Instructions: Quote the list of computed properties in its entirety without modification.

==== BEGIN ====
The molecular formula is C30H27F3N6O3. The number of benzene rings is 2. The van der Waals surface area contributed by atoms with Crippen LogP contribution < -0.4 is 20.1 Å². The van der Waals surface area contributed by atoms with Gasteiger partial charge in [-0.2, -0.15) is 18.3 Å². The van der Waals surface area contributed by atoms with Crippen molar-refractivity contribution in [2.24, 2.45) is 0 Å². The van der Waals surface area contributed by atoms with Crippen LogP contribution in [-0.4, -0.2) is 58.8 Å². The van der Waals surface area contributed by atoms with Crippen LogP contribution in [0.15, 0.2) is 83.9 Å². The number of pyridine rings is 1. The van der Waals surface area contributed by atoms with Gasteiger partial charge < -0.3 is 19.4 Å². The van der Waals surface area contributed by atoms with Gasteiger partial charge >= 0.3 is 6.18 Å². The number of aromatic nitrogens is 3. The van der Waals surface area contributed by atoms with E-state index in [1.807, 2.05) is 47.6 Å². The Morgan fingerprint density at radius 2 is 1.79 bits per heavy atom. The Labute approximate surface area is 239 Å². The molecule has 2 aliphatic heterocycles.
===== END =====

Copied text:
The molecular formula is C30H27F3N6O3. The number of benzene rings is 2. The van der Waals surface area contributed by atoms with Crippen LogP contribution < -0.4 is 20.1 Å². The van der Waals surface area contributed by atoms with Gasteiger partial charge in [-0.2, -0.15) is 18.3 Å². The van der Waals surface area contributed by atoms with Crippen molar-refractivity contribution in [2.24, 2.45) is 0 Å². The van der Waals surface area contributed by atoms with Crippen LogP contribution in [-0.4, -0.2) is 58.8 Å². The van der Waals surface area contributed by atoms with Crippen LogP contribution in [0.15, 0.2) is 83.9 Å². The number of pyridine rings is 1. The van der Waals surface area contributed by atoms with Gasteiger partial charge < -0.3 is 19.4 Å². The van der Waals surface area contributed by atoms with Gasteiger partial charge >= 0.3 is 6.18 Å². The number of aromatic nitrogens is 3. The van der Waals surface area contributed by atoms with E-state index in [1.807, 2.05) is 47.6 Å². The Morgan fingerprint density at radius 2 is 1.79 bits per heavy atom. The Labute approximate surface area is 239 Å². The molecule has 2 aliphatic heterocycles.